Dental Restorative Digital Workflow: Digital Smile Design from Aesthetic to Function

by Gabriele Cervino , Luca Fiorillo , Alina Vladimirovna Arzukanyan , Gianrico Spagnuolo and Marco Cicciù 

Published: 28 March 2019

Breakthroughs in technology have not been possible without influencing the medical sciences. Dentistry and dental materials have been fully involved in the technological and information technology evolution, so much so that they have revolutionized dental techniques. In this study, we want to create the first collection of articles on the use of digital techniques and software, such as Digital Smile Design. The aim is to collect all of the results regarding the use of this software, and to highlight the fields of use. Twenty-four articles have been included in the review, and the latter describes the use of Digital Smile Design and, in particular, the field of use. The study intends to be present which dental fields use “digitization”. Progress in this field is constant, and will be of increasing interest to dentistry by proposing a speed of treatment planning and a reliability of results. The digital workflow allows for rehabilitations that are reliable both from an aesthetic and functional point of view, as demonstrated in the review. From this study, the current field of use of Digital Smile Design techniques in the various branches of medicine and dentistry have emerged, as well as information about its reliability.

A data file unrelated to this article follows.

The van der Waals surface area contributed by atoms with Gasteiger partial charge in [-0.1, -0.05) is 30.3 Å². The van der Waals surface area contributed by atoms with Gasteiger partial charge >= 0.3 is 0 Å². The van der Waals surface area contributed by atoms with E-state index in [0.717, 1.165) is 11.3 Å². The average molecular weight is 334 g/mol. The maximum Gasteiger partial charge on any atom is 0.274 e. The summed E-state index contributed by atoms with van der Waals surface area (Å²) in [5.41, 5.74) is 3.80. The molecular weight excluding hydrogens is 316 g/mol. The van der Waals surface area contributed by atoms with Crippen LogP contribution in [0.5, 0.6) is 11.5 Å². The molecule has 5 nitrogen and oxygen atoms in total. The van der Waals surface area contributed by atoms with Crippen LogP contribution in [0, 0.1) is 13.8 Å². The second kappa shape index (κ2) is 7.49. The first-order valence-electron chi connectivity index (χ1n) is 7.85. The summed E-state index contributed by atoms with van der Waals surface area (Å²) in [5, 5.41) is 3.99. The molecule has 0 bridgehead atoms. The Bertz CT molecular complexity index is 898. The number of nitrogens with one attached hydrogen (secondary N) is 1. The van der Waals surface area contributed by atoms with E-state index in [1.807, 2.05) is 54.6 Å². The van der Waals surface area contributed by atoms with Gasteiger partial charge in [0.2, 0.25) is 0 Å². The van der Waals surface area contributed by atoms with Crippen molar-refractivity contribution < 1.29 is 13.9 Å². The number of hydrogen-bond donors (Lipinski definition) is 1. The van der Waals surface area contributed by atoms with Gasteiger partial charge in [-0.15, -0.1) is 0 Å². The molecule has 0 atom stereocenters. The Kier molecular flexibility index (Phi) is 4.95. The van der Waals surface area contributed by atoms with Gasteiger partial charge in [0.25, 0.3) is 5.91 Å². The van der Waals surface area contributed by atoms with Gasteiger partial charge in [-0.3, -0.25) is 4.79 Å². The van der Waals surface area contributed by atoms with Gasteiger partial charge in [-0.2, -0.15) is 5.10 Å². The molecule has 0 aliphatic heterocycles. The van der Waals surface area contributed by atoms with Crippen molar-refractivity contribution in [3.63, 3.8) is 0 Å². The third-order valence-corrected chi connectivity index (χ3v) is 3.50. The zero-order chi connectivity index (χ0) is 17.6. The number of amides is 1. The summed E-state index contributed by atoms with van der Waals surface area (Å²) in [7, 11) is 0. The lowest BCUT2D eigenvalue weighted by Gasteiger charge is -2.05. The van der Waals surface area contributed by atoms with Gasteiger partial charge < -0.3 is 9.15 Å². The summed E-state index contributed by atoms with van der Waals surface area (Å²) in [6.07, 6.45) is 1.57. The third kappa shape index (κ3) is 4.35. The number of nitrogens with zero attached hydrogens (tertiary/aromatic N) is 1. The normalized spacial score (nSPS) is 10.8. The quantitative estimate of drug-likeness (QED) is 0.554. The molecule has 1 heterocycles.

In recent years, prosthetic and implant-prosthetic rehabilitation in the dental field have undergone a strong development in aesthetics and cosmetics, benefiting from both the improvement of some laboratory techniques and the definition of some anatomical criteria useful to the aesthetics of the smile. One of the most noteworthy innovations in the field of prosthetics is undoubtedly represented by the advent of computer-aided design and computer-aided manufacturing (CAD/CAM) technology, which allows professionals to guarantee repeatable and remarkable results from an anatomical–functional point of view. The accessible costs, the small size of the machines, and the relative ease of use make this method passable, even in small-scale outpatient facilities. New processing software, for example, aims to make the entire rehabilitative work-flow digital, simplifying the professional’s work and also facilitating communication with the patient. A quick search on the main informatics engine indicates all of the software available on the market—among them, an important role is undoubtedly played by the Digital Smile Design method. In this work, we will take into consideration all of the articles in the literature regarding the use of this method. This software allows for excellent communication with our patients on the one hand, but on the other, offers the clinician a tool to make the correct therapeutic choice through algorithms. Rehabilitation follows a digital pathway, and the patient can see the result even before starting. These methods allow for accurate planning and guarantee aesthetic, functional, and predictable results. The software in the medical field, 3D technology, and the bioengineering field have been working in synergy in recent years in order to produce excellent therapeutic tools. The possibility of testing three-dimensional structures virtually, before being able to build or test them on patients, is already a huge step forward; this is possible with finite element analyses, for example, with which you can test useful materials for different dental fields, from fixtures to prosthetics, to the simulation of dental movements. Digital Smile Design allows for a thorough workflow simulating the rehabilitation of a patient, simply starting with appropriately calibrated photos. The facial study is usually done using the reference lines, from which the standardized parameters have been developed for the frontal and profile views of the face. The horizontal reference lines used in the frontal view include the interpupillary and intercommissural lines, which provide an overall sense of harmony and horizontal perspective, present in an aesthetically pleasing face. However, the main limitation of this kind of therapeutic method is related to the several anatomical features involved in the rehabilitation. The treatment for giving an “aesthetic smile” to patients is related to the different anatomical areas involved in the treatments, like the teeth, gingiva, mucosa, lip, skin, and so on, which rely on symmetry, shape, and golden proportions. The purpose of this study is to evaluate the effective use of Digital Smile Design techniques in dentistry and other medical fields. These techniques are used in different medical fields, and we have analyzed and categorized all of these fields, and have evaluated the reliability and predictability of these digital techniques.